10 ways to handle a tight connection

4079981298_37ce535983_n1. Book wisely. If you need to be somewhere really important, it’s probably not a good idea to book your flights with less than an hour between them. Even an hour is pushing it. An hour and a half is good. Two hours, even better. Whatever you do, don’t take the last flight out! Delays happen. So do cancelations.

2. Pay the extra fee. If you’re the anxious type and travel is stressful, pay the extra fee to sit closer to the front of the airplane and be done with it. Why start your trip out on the wrong foot and the risk a snowball effect. Because once something goes wrong, everything seems to follow suit. Better to be out a few bucks than to miss a flight! It’s worth it just to relax.

3. Check your boarding pass. Many airlines print the boarding time, not the departure time, on the boarding pass. Depending on the equipment type (smaller vs. larger aircraft), you can usually tag on another 30 to 40 minutes to your connection time. Read the fine print.

4. Switch seats. Ask a flight attendant if you can move closer to the front of the cabin on landing. Unfortunately, most flights are full these days and just because there’s an open seat up front doesn’t mean you’ll find a spot in the overhead bin for your bag too. If you’ve booked a tight connection, you might want to make sure your carry-on luggage fits under the seat in front of you.

5.  Relax: I know, I know, easier said than done. Just know that while it might feel like it takes forever to disembark, the truth is almost everyone is able to deplane in less than 15 minutes. So take a deep breath and … exhale. Put in your earphones and play the most relaxing music you have. Then get ready to run. Here’s to hoping you wore appropriate shoes to sprint across the airport terminal.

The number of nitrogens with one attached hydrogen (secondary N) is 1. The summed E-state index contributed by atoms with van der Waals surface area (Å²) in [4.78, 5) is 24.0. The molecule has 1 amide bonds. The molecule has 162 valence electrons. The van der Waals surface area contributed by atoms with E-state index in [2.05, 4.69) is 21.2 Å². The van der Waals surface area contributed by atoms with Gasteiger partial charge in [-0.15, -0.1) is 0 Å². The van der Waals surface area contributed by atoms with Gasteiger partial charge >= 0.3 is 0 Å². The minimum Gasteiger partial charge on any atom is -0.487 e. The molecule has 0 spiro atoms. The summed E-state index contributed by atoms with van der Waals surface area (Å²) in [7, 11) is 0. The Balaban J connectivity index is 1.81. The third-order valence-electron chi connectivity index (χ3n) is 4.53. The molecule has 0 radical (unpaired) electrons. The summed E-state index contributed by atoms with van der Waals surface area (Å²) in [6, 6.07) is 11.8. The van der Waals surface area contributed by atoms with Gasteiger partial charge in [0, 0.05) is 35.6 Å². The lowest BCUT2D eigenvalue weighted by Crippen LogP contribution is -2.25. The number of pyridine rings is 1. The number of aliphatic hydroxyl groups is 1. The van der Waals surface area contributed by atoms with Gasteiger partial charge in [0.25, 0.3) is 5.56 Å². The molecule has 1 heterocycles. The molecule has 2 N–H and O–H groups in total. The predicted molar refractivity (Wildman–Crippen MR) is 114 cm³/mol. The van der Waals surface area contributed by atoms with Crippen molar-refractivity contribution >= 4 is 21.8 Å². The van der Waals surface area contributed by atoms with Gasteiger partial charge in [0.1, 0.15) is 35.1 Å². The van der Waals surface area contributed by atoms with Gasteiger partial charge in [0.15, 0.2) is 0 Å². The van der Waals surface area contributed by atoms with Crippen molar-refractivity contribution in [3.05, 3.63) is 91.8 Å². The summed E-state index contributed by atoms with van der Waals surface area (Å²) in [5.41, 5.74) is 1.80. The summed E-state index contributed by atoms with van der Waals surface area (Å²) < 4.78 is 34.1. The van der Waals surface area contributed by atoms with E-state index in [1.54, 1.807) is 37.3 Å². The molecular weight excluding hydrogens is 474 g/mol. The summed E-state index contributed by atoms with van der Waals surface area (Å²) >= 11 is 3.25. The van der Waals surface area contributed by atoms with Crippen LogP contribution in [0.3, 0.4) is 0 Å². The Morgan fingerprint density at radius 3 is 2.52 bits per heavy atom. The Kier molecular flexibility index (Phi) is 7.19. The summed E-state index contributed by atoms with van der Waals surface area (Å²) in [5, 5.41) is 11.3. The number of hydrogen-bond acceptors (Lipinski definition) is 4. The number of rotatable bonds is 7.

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Photo credit: NewbieRunner

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3 Comments

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3 responses to “10 ways to handle a tight connection

  1. Barry in La Jolla

    Indeed … along the lines of “never give up”, a late night flight from LAX pulled out while I was still running between terminals. Shocker: when I arrived at the gate, a quick call to the pilot brought the plane back to the gate, opened the door, and let me on. The looks on the other passengers’ faces were priceless, and I thought I was in a dream. Never give up … strange things *do* happen.

  2. Foredeck

    Here’s a tip on the “converse” of this situation. If you’re connecting with a comfortable connection time, try to stand by on departures to your final destination ahead of yours. At least note their gate. If they call a delay on your scheduled flight, you can try to get on (or may already be on, if you’ve stood by) the earlier flight. This works mainly on high volume hub-hub routes. It saved me and my wife from 3+ hours of tedium in DFW on a trip to LAX when an MD-11 decided it had had enough for the day.

  3. Great tips to handle a tight connection. Thanks for sharing such a useful information with us!

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